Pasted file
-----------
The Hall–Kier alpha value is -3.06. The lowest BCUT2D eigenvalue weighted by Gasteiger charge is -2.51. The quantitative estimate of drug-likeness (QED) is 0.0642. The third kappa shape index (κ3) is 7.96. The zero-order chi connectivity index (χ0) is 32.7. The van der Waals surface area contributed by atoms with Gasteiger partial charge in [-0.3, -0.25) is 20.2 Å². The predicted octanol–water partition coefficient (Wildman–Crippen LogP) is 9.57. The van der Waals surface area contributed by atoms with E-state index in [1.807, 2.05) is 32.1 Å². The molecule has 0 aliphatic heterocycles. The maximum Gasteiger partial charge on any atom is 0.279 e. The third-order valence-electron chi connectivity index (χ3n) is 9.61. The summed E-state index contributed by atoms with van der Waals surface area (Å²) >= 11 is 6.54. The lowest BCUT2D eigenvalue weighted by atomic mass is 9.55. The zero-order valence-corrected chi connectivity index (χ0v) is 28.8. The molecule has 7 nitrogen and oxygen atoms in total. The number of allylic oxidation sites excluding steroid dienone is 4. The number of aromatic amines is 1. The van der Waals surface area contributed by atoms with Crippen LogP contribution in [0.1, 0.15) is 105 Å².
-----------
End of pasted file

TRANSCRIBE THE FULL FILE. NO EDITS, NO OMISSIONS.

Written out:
The Hall–Kier alpha value is -3.06. The lowest BCUT2D eigenvalue weighted by Gasteiger charge is -2.51. The quantitative estimate of drug-likeness (QED) is 0.0642. The third kappa shape index (κ3) is 7.96. The zero-order chi connectivity index (χ0) is 32.7. The van der Waals surface area contributed by atoms with Gasteiger partial charge in [-0.3, -0.25) is 20.2 Å². The predicted octanol–water partition coefficient (Wildman–Crippen LogP) is 9.57. The van der Waals surface area contributed by atoms with E-state index in [1.807, 2.05) is 32.1 Å². The molecule has 0 aliphatic heterocycles. The maximum Gasteiger partial charge on any atom is 0.279 e. The third-order valence-electron chi connectivity index (χ3n) is 9.61. The summed E-state index contributed by atoms with van der Waals surface area (Å²) >= 11 is 6.54. The lowest BCUT2D eigenvalue weighted by atomic mass is 9.55. The zero-order valence-corrected chi connectivity index (χ0v) is 28.8. The molecule has 7 nitrogen and oxygen atoms in total. The number of allylic oxidation sites excluding steroid dienone is 4. The number of aromatic amines is 1. The van der Waals surface area contributed by atoms with Crippen LogP contribution in [0.1, 0.15) is 105 Å².